My mother had breast cancer. One day to the next.
She wasn’t feeling entirely right, so went to see her old doctor, who had looked after the family for too many years. He examined her and assured her it was not cancer. It had not crossed her mind it might be cancer. He thought she should have a further examination though.
She went to another, even older, doctor. “Cancer!” he said. “And the entire breast should be removed.” She remembers leaving his office stunned. Cancer?
Her sister, my Aunt, had been blown up by an IRA bomb, and survived, so as a result was on intimate terms with many a younger London doctor. She produced one who said, “Nonsense, only part of the breast should be removed.”
My mother and I are speaking about this again. Thirty-five years later. “Was there any other family member who might have had breast cancer?” I ask. “No,” she replied, “I managed to do this all by myself. “
She went into hospital alone. She had decided not to worry anyone about it. I came home from boarding school to discover my mother not there. Our housekeeper explained what was happening. It was all very British. Very calm. Very matter of fact. “Your mother has cancer. She is in hospital.”
I found a friend and took a train to London. I went to see her in hospital. She was surprised I had come. Such a waste of my weekend. And even more so for my poor friend, she said.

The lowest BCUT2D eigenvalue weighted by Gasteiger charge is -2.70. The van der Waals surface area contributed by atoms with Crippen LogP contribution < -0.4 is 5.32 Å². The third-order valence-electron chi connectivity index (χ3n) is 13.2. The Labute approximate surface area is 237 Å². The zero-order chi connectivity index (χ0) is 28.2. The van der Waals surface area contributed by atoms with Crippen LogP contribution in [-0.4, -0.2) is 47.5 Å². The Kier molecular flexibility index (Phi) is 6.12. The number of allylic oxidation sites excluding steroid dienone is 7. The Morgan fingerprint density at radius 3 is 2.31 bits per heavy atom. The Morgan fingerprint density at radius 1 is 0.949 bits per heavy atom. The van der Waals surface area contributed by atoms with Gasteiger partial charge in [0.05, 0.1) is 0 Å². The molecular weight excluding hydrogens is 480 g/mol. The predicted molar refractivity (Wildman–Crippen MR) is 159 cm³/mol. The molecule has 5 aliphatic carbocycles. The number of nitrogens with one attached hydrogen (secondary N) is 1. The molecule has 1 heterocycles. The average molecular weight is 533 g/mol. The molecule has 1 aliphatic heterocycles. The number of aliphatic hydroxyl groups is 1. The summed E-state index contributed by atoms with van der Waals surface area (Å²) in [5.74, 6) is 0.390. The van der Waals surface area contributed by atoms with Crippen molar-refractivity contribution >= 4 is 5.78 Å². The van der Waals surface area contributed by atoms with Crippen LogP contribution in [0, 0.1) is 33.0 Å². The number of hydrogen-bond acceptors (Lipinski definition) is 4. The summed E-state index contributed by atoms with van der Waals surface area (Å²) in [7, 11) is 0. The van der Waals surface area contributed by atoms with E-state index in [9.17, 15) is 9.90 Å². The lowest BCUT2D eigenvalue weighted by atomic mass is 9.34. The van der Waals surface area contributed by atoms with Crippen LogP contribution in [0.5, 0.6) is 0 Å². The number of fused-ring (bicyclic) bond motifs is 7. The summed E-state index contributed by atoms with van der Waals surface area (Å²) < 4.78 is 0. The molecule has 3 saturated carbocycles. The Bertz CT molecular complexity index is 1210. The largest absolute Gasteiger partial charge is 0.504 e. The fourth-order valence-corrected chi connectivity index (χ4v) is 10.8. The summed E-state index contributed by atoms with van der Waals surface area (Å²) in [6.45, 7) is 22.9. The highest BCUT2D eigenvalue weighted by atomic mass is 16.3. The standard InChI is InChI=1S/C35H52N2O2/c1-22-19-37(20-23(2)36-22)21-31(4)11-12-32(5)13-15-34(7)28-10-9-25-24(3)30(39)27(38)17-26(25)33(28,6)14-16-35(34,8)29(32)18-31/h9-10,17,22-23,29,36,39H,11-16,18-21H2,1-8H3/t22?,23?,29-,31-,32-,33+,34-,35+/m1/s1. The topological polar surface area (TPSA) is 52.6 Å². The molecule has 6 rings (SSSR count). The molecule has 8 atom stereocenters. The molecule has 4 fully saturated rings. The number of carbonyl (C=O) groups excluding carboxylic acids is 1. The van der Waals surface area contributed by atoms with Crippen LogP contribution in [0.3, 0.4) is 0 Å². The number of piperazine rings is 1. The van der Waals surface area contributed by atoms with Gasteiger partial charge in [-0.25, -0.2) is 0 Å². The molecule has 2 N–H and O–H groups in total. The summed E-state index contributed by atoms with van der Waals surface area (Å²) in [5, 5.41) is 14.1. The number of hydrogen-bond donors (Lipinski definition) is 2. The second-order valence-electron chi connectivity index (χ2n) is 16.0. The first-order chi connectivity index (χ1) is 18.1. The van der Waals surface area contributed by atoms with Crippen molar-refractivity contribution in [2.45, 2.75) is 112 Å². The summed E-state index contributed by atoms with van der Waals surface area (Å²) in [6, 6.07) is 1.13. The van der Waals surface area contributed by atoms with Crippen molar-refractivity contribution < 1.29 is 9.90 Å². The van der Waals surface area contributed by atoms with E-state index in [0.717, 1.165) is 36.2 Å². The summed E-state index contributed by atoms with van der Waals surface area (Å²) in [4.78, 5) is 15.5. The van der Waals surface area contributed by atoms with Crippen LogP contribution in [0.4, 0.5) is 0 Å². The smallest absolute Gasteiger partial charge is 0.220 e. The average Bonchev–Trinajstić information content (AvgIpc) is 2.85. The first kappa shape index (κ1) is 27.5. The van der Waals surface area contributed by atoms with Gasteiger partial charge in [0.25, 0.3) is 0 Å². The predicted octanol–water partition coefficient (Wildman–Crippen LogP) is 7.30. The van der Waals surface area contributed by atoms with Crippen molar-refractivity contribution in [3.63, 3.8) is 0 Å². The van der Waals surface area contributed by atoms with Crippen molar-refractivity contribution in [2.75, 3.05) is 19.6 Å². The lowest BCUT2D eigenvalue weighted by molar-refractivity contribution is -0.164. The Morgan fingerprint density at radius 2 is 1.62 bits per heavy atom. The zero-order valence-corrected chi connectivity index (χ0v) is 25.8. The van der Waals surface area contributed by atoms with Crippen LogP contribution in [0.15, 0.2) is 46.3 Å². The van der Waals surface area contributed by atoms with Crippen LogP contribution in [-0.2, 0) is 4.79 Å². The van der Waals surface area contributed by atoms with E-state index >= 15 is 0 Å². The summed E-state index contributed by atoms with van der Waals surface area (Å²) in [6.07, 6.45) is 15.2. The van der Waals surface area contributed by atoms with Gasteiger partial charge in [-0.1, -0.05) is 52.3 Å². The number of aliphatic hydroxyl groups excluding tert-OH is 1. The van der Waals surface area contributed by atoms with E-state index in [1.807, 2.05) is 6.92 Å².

All these years later I ask her what the recovery was like “I was tired and slightly cross and scratchy.” In those days Chemo was rare. She had to go through a course of radiotherapy. For months on end. Everyday. My mother lived a peaceful, private life, deep in the Oxfordshire countryside. Driving to a hospital was a bore.
As her lymph nodes had been removed her defense system was now compromised. She needed to take extra care to never get cut or infected. “And certainly not get scratched by an enthusiastic dog greeting you,” she tells me.
It took eleven years for the Lymphedema to arrive. “My arm swelled up dramatically over night.” It was protesting, as a result of the breast cancer. The blood was no longer pumping correctly. The arm had to be drained and a super tight, shoulder to cuff, arm-bandage had to be worn daily, and for life, to help pump the blood.
“Yes,” my mother sighs, uncharacteristically “cancer is a complicated business.”
My mother was lucky. Wesley’s mother was not. Checkups are crucial.